- Associated Press - Thursday, April 9, 2015

ST. PAUL, Minn. (AP) - Gov. Mark Dayton urged lawmakers Thursday to take political risks rather than follow public opinion polls as the Democrat sought support for an expansive preschool learning plan and other parts of his ambitious agenda in the final weeks of the legislative session.

The call was an overarching theme of Dayton’s first State of the State speech in a second term, with his final campaign for political office behind him.

“During the remaining six weeks of this legislative session, we will face our own moments of truth,” Dayton said in the prime-time speech. “Will we do what is easy, safe, and popular; or will we risk our political lives to preserve this great state for future generations?”

The challenge could apply to several parts of Dayton’s agenda, including his bid for a new gas tax to pay for road-and-bridge repairs. Legislative Republicans - and some Democrats - are resisting that course. All 201 legislative seats are on next year’s ballot.

Dayton’s address comes later in the year than usual as he tries to stamp an exclamation mark on previously outlined proposals rather than roll out new ones. He has already released a two-year budget proposal, the long-term transportation finance plan, a general public works program and much more.



Senate Majority Leader Tom Bakk, a Democrat, said history suggests the governor will attain many of his goals, even if the result isn’t as bold as what he’s pursuing.

“Most of those things are scalable and may not happen at the full level that he’s proposed them,” Bakk said. “Some variation of most of what he’s talked about is likely to happen.”

House Speaker Kurt Daudt, a Republican, said Minnesota’s economy is improving but at a cautious rate, so lawmakers should exercise restraint.

“We ought to be very careful with the surplus and our spending,” he said, adding, “He’s proposing to spend every dime of the resources available and, on top of that, to pay for something he calls his priority he wants to raise a tax.”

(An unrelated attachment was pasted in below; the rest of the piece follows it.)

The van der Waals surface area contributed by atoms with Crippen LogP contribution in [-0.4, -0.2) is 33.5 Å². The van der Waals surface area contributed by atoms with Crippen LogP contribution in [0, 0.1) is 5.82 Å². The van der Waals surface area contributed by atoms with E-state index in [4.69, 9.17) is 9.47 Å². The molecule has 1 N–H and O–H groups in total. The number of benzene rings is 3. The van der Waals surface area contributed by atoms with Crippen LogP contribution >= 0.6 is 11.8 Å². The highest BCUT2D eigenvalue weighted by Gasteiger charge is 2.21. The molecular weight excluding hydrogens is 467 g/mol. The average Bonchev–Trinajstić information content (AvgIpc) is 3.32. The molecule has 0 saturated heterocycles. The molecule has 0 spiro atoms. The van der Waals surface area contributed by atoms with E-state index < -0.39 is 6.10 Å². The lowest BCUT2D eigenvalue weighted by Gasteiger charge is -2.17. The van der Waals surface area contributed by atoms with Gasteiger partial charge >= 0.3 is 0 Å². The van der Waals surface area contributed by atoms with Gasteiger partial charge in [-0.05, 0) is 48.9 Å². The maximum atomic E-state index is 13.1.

Dayton’s wide-ranging speech had areas of emphasis, including the preschool initiative that aims to enroll all four-year-olds in quality, tuition-free learning programs. He previously has held it out as a complement to an all-day kindergarten offering enacted in his first term, both of which fit with his belief that giving younger kids a jumpstart in structured classrooms will improve odds for lifelong achievement.

Minnesota has one of the country’s lowest rates of four-year-old enrollment in publicly-funded preschool programs, according to a recent report from the U.S. Department of Education. Just 15 percent were enrolled during the 2012-2013 school year, far below the national rate of 41 percent and severely lagging neighboring Wisconsin and Iowa. Dayton’s $343 million plan would surely boost those numbers, though some lawmakers argue the money would be better used for scholarships for the neediest families than as a universal offering geared toward traditional public schools.

“We have a lot of private day cares and private preschools that would be destroyed by this,” said Rep. Peggy Bennett, a freshman Republican from a swing district and a veteran first-grade teacher. “We have a system that has been educating our children for many, many years and doing a good job at it. Why wouldn’t we include them in this plan?”

The preschool initiative will be in stiff competition with aid requests from elementary and secondary schools as well as higher education institutions trying to hold down tuition. And Republicans, who control the House, have designs on substantial tax cuts.

Minnesota has a projected $1.9 billion surplus for the coming two years, igniting tensions over whether to direct it to priority programs or slash taxes.

Hours before Dayton spoke, a collection of Republican lawmakers called for across-the-board income tax cuts that would reduce the rates in all four brackets by a half-percentage point. They would kick in for tax year 2016 but wouldn’t come cheap - $1.1 billion in the first 18 months alone.

Dayton has warned that cutting taxes so steeply would jeopardize the state’s fiscal health.

In his speech, however, Dayton refrained from taking on the GOP tax calls but opposed the idea that Minnesota’s taxes are too high.

“The state of our state is good. Not everywhere. Not for everyone,” Dayton said. “But overall, Minnesota is doing better than it has for some time, and Minnesota is doing better than most other states. “

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